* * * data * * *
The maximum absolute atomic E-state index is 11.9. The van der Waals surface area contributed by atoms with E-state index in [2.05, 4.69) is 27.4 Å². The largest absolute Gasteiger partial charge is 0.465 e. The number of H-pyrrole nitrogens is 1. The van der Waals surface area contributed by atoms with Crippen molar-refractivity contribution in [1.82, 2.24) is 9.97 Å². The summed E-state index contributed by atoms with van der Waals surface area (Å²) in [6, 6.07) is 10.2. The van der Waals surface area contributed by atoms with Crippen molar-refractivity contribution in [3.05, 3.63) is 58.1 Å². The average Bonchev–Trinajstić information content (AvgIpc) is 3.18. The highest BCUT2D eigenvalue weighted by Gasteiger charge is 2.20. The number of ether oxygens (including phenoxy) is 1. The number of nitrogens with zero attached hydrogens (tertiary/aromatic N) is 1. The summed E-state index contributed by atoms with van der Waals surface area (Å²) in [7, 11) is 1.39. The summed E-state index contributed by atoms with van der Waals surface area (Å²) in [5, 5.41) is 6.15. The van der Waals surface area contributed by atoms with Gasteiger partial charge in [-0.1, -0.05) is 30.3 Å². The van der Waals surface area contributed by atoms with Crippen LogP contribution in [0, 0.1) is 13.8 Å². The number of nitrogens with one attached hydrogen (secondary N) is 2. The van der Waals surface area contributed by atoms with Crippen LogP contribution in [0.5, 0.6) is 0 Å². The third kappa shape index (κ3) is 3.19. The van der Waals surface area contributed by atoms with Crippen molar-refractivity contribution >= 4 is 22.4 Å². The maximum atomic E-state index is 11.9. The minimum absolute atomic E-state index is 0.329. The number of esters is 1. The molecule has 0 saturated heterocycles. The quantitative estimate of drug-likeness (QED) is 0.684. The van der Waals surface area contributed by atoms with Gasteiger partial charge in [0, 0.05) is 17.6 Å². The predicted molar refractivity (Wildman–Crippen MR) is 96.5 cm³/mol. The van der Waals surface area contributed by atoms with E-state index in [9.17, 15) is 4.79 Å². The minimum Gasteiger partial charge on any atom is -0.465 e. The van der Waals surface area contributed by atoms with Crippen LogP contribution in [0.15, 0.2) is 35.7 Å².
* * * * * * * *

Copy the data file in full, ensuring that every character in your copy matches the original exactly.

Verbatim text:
The maximum absolute atomic E-state index is 11.9. The van der Waals surface area contributed by atoms with E-state index in [2.05, 4.69) is 27.4 Å². The largest absolute Gasteiger partial charge is 0.465 e. The number of H-pyrrole nitrogens is 1. The van der Waals surface area contributed by atoms with Crippen molar-refractivity contribution in [1.82, 2.24) is 9.97 Å². The summed E-state index contributed by atoms with van der Waals surface area (Å²) in [6, 6.07) is 10.2. The van der Waals surface area contributed by atoms with Crippen molar-refractivity contribution in [3.05, 3.63) is 58.1 Å². The average Bonchev–Trinajstić information content (AvgIpc) is 3.18. The highest BCUT2D eigenvalue weighted by Gasteiger charge is 2.20. The number of ether oxygens (including phenoxy) is 1. The number of nitrogens with zero attached hydrogens (tertiary/aromatic N) is 1. The summed E-state index contributed by atoms with van der Waals surface area (Å²) in [7, 11) is 1.39. The summed E-state index contributed by atoms with van der Waals surface area (Å²) in [5, 5.41) is 6.15. The van der Waals surface area contributed by atoms with Gasteiger partial charge in [-0.1, -0.05) is 30.3 Å². The van der Waals surface area contributed by atoms with Crippen LogP contribution in [0, 0.1) is 13.8 Å². The number of nitrogens with one attached hydrogen (secondary N) is 2. The van der Waals surface area contributed by atoms with Crippen LogP contribution in [0.5, 0.6) is 0 Å². The third kappa shape index (κ3) is 3.19. The van der Waals surface area contributed by atoms with Crippen molar-refractivity contribution >= 4 is 22.4 Å². The maximum atomic E-state index is 11.9. The minimum absolute atomic E-state index is 0.329. The number of esters is 1. The molecule has 0 saturated heterocycles. The quantitative estimate of drug-likeness (QED) is 0.684. The van der Waals surface area contributed by atoms with Gasteiger partial charge in [0, 0.05) is 17.6 Å². The predicted molar refractivity (Wildman–Crippen MR) is 96.5 cm³/mol. The van der Waals surface area contributed by atoms with E-state index in [9.17, 15) is 4.79 Å². The minimum Gasteiger partial charge on any atom is -0.465 e. The van der Waals surface area contributed by atoms with Crippen LogP contribution in [0.15, 0.2) is 35.7 Å².